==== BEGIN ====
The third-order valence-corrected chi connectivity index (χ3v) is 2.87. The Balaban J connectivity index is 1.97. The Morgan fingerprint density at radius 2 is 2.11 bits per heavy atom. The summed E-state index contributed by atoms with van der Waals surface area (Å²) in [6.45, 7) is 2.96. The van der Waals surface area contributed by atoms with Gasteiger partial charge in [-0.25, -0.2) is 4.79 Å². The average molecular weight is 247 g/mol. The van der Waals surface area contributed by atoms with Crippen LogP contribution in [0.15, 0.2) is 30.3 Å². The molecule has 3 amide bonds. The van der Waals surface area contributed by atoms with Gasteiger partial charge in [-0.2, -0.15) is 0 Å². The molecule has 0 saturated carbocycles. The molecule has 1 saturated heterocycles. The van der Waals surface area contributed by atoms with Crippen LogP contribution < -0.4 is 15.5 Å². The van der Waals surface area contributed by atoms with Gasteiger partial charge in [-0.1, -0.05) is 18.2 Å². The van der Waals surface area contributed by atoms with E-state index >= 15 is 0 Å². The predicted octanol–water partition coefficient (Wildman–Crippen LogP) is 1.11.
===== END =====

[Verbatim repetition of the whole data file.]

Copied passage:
The third-order valence-corrected chi connectivity index (χ3v) is 2.87. The Balaban J connectivity index is 1.97. The Morgan fingerprint density at radius 2 is 2.11 bits per heavy atom. The summed E-state index contributed by atoms with van der Waals surface area (Å²) in [6.45, 7) is 2.96. The van der Waals surface area contributed by atoms with Gasteiger partial charge in [-0.25, -0.2) is 4.79 Å². The average molecular weight is 247 g/mol. The van der Waals surface area contributed by atoms with Crippen LogP contribution in [0.15, 0.2) is 30.3 Å². The molecule has 3 amide bonds. The van der Waals surface area contributed by atoms with Gasteiger partial charge in [-0.2, -0.15) is 0 Å². The molecule has 0 saturated carbocycles. The molecule has 1 saturated heterocycles. The van der Waals surface area contributed by atoms with Crippen LogP contribution < -0.4 is 15.5 Å². The van der Waals surface area contributed by atoms with Gasteiger partial charge in [-0.1, -0.05) is 18.2 Å². The van der Waals surface area contributed by atoms with E-state index >= 15 is 0 Å². The predicted octanol–water partition coefficient (Wildman–Crippen LogP) is 1.11.